In return for this, the agreement will specify a period within a range of one to five years, during which the company will not be prosecuted, provided all the conditions are complied with. A significant proportion of serious fraud cases are disposed of in this way in the United States and we are finding considerable interest in the introduction here of a similar procedure.
A personal change of direction
On a personal note, it might seem a little strange to some that after a very long time in private practice, I should have chosen such a marked career change at this stage.
Having had plenty of experience of the SFO as a practitioner from both sides of the fence, I felt that perhaps I might have something to contribute to the wind of change now blowing through the organisation. I liked the new vision of the way ahead. At first it was strange to be working in an “open plan” office after years of having my own room. I have a great PA, who forbids me to do many of the organisational chores which you tend to do for yourself at the Bar. I am also getting used to a more widespread use of acronyms.
At no point have I felt that taking on this job was a mistake. I hugely enjoyed my time at the Bar but felt that it was the right time to have a change of direction.
As General Counsel, the role does not involve any court work. This obviously contrasts with the pattern of my previous practice, where cases could last weeks or months. The other, enormous difference between life at the SFO and life in chambers is that I now have day to day dealing with the full range of people who work here—not just lawyers but also investigators, forensic accountants and many others.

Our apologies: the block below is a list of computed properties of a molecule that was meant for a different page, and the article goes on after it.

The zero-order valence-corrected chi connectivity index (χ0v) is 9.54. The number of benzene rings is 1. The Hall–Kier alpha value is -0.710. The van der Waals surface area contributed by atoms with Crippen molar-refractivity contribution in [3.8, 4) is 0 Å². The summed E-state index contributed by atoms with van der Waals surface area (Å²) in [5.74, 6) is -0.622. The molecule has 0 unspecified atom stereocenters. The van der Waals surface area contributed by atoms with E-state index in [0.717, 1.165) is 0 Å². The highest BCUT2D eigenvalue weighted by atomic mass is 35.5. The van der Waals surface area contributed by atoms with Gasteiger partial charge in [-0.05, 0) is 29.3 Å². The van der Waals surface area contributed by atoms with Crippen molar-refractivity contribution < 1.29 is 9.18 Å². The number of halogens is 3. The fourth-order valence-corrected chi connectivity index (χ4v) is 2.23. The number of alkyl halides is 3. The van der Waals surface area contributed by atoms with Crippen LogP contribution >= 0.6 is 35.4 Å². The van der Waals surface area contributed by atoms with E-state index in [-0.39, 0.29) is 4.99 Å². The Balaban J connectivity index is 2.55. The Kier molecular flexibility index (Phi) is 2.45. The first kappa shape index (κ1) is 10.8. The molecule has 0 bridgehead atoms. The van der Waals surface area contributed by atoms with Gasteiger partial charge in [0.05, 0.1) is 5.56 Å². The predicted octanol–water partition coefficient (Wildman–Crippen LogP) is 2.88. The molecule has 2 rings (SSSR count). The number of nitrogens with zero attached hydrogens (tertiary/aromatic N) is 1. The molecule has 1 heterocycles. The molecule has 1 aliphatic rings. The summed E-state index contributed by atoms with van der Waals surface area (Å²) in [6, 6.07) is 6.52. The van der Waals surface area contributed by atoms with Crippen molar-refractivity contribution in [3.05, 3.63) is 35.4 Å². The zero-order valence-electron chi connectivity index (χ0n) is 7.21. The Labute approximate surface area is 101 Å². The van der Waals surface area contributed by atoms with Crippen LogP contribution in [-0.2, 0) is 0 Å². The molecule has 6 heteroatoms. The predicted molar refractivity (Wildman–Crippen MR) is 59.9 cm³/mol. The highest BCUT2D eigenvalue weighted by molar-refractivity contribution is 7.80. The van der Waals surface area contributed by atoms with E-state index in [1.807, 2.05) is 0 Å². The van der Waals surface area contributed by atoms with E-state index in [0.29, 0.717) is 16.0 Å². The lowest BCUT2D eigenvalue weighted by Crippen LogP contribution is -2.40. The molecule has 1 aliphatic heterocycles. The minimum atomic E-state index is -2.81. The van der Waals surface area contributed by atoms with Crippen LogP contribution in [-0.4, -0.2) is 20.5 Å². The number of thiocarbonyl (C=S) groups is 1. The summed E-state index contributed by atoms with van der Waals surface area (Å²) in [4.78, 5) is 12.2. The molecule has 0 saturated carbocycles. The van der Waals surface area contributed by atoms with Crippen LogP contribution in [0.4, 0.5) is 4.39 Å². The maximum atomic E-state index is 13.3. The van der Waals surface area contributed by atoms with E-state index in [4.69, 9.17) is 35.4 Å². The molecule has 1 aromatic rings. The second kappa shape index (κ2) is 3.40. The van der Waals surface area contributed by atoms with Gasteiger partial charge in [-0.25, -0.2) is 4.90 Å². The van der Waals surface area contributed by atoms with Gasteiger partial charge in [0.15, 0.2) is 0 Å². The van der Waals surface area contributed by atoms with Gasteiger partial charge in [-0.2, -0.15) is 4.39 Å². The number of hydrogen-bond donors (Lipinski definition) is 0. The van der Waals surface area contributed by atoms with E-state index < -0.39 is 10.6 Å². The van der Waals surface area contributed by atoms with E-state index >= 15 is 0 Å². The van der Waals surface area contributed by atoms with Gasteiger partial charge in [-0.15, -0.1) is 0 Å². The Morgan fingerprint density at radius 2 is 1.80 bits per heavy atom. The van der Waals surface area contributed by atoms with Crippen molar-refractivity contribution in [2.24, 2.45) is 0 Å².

The job is of course demanding and particularly so until December, as I have to share it with being Treasurer of Inner Temple. In a curious way the two roles have complemented each other very well. The working day is divided between my tasks at the SFO which I then put aside in order to spend the late afternoon and/or evening with my duties at the Inn, attending meetings and events.
Although my professional life is now quite different, some things remain constant—the work is hugely stimulating and no two days are ever the same.
Vivian Robinson QC is the first General Counsel to the SFO and Treasurer of Inner Temple
2009: Vivian Robinson QC was appointed the first General Counsel to the Serious Fraud Office (“SFO”). Prior to this post Mr Robinson QC practised, mainly in the area of commercial fraud, at the criminal Bar. He was involved for the defence in the Blue Arrow and Blackspur Leasing trials and prosecuted cases on behalf of the SFO. Mr Robinson is also the Treasurer of Inner Temple
2008: Appointed Reader, Inner Temple
2004-2007: Head of Chambers, QEB HollisWhiteman Chambers
1991: Master of the Bench, Inner Temple
1986 to present: Recorder of the Crown Court
1986: Took Silk
1967: Called to the Bar (Inner Temple)
General Counsel: the role
There are basically four distinct parts to the job.
- The first is advisory—giving advice to the Director on major matters regarding SFO cases.
- The second is supervisory—assisting in the regular review of ongoing cases to ensure efficiency and expedition in their preparation.
- The third is liaison—being at hand to liaise with members of the Bar instructed in our cases, whenever need arises.
- The fourth is public relations—helping the Director in his continuing engagement with the large number of outside agencies and organisations, both at home and abroad, which are interested in our work.
In 2007 a review of the way the SFO approached its cases was commissioned jointly by the former SFO Director, Robert Wardle, and former Attorney General Lord Goldsmith. They asked ex-senior New York City prosecutor Jessica de Grazia, to analyse and report on the laws, systems, processes and culture that direct the prosecution of SFO cases, from initial complaint through to the jury’s verdict.
The 163 page report, published in June 2008, contained 34 recommendations.
Recommendation 13 called for the post of Deputy Director to be replaced with a new position entitled Chief Counsel. It envisaged that the Chief Counsel would sit on the Strategic Management Board and report to the Director, and would head up a new directorate that would combine the policy, training, standards and vetting functions.
According to the report, the role called “for an external appointment with high-level criminal fraud skills and a practical and proactive character. This lawyer would establish an ethos of close cooperation with operational lawyers, problem-solving, and delivery…”